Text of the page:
Another series that a collector without a huge budget can have a lot of fun with is Type Three gold dollars. I’ve recently sold coins like 1857 and 1858 gold dollars in PCGS MS64 (with CAC stickers!) for not much more than $1,000 and for just a bit less, you can buy many of the popular low-mintage dates from the 1880’s in the same grade. If you purchase coins graded MS63, many are $750 per coin or in some cases less. Yes, gold dollars are small. But you have to like the value of a 125-150 year old American gold coin in Choice Uncirculated (or better) for $750-1,250.

For overall value, it is hard to beat the Liberty Head quarter eagle series. Even though many of the branch mint issues from the 1840’s, 1850’s and 1860’s are rare and fairly expensive, the Philadelphia coins from all decades are mostly affordable. The post-1875 issues are especially reasonable from a price standpoint and it is possible to purchase some legitimately scarce coins for $1,000 or less. I am a very big fan of the 1840’s dates from Philadelphia and many can be bought in AU50 for less than $1,000; despite their obvious scarcity.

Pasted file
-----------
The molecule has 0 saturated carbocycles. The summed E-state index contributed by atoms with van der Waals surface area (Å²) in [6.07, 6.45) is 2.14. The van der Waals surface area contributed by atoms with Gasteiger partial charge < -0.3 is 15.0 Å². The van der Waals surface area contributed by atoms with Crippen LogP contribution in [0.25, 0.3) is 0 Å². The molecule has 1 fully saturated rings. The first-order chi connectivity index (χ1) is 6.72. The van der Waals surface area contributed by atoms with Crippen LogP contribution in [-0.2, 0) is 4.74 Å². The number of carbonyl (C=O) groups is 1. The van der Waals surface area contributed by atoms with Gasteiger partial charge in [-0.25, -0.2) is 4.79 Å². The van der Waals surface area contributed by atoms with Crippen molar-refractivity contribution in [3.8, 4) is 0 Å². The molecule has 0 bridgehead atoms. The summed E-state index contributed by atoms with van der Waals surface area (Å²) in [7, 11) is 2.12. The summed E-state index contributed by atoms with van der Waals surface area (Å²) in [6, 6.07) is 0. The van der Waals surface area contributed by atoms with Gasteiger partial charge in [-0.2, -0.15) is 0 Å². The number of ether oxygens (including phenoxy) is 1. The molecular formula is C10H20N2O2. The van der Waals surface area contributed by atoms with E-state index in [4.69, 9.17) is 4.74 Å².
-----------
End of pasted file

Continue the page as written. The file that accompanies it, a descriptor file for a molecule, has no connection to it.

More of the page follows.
I’ve mentioned a number of times in the past year that I think No Motto half eagles and eagles from the Philadelphia mint are a very good value. To give you an idea, I sold a really choice NGC AU58 CAC approved 1852 half eagle this morning for $625. This is a 150+ year old gold coin with a basal value of $300. At $625, how can you go wrong? There are many other Philadelphia half eagles from the 1840’s and 1850’s that can be found in AU55 and AU58 grades for $1,000 and less. The eagles from this era are more expensive but choice, original AU55 coins are sometimes available for less than $1,000. A collector on a limited budget could put together a very nice date run of No Motto half eagles and eagles without breaking the bank.